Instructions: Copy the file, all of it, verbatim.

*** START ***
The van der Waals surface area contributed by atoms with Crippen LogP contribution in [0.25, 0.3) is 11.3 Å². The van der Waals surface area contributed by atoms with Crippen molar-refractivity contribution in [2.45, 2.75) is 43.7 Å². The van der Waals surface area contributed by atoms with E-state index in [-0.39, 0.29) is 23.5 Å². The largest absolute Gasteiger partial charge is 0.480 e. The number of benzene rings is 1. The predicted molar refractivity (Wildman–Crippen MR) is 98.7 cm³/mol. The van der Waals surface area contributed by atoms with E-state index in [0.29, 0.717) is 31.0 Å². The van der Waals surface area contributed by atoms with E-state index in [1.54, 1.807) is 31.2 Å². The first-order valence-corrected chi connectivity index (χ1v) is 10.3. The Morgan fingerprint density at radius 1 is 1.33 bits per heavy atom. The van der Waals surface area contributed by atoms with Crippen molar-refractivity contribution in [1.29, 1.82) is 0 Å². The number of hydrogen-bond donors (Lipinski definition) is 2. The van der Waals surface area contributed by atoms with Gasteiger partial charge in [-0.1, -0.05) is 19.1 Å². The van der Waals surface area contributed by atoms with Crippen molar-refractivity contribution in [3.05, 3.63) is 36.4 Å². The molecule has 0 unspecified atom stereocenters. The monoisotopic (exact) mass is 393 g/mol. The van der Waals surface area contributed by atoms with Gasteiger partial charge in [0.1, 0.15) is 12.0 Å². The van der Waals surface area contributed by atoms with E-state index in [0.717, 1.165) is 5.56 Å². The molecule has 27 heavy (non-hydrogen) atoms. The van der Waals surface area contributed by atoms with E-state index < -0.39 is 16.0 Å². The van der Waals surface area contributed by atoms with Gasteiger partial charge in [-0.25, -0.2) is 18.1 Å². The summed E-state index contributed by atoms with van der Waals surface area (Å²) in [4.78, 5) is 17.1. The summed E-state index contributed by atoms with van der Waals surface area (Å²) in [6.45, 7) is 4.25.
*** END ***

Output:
The van der Waals surface area contributed by atoms with Crippen LogP contribution in [0.25, 0.3) is 11.3 Å². The van der Waals surface area contributed by atoms with Crippen molar-refractivity contribution in [2.45, 2.75) is 43.7 Å². The van der Waals surface area contributed by atoms with E-state index in [-0.39, 0.29) is 23.5 Å². The largest absolute Gasteiger partial charge is 0.480 e. The number of benzene rings is 1. The predicted molar refractivity (Wildman–Crippen MR) is 98.7 cm³/mol. The van der Waals surface area contributed by atoms with E-state index in [0.29, 0.717) is 31.0 Å². The van der Waals surface area contributed by atoms with E-state index in [1.54, 1.807) is 31.2 Å². The first-order valence-corrected chi connectivity index (χ1v) is 10.3. The Morgan fingerprint density at radius 1 is 1.33 bits per heavy atom. The van der Waals surface area contributed by atoms with Crippen molar-refractivity contribution in [1.29, 1.82) is 0 Å². The number of hydrogen-bond donors (Lipinski definition) is 2. The van der Waals surface area contributed by atoms with Gasteiger partial charge in [-0.1, -0.05) is 19.1 Å². The van der Waals surface area contributed by atoms with Crippen molar-refractivity contribution in [3.05, 3.63) is 36.4 Å². The molecule has 0 unspecified atom stereocenters. The monoisotopic (exact) mass is 393 g/mol. The van der Waals surface area contributed by atoms with Gasteiger partial charge in [0.1, 0.15) is 12.0 Å². The van der Waals surface area contributed by atoms with E-state index in [0.717, 1.165) is 5.56 Å². The molecule has 27 heavy (non-hydrogen) atoms. The van der Waals surface area contributed by atoms with E-state index < -0.39 is 16.0 Å². The van der Waals surface area contributed by atoms with Gasteiger partial charge in [-0.25, -0.2) is 18.1 Å². The summed E-state index contributed by atoms with van der Waals surface area (Å²) in [4.78, 5) is 17.1. The summed E-state index contributed by atoms with van der Waals surface area (Å²) in [6.45, 7) is 4.25.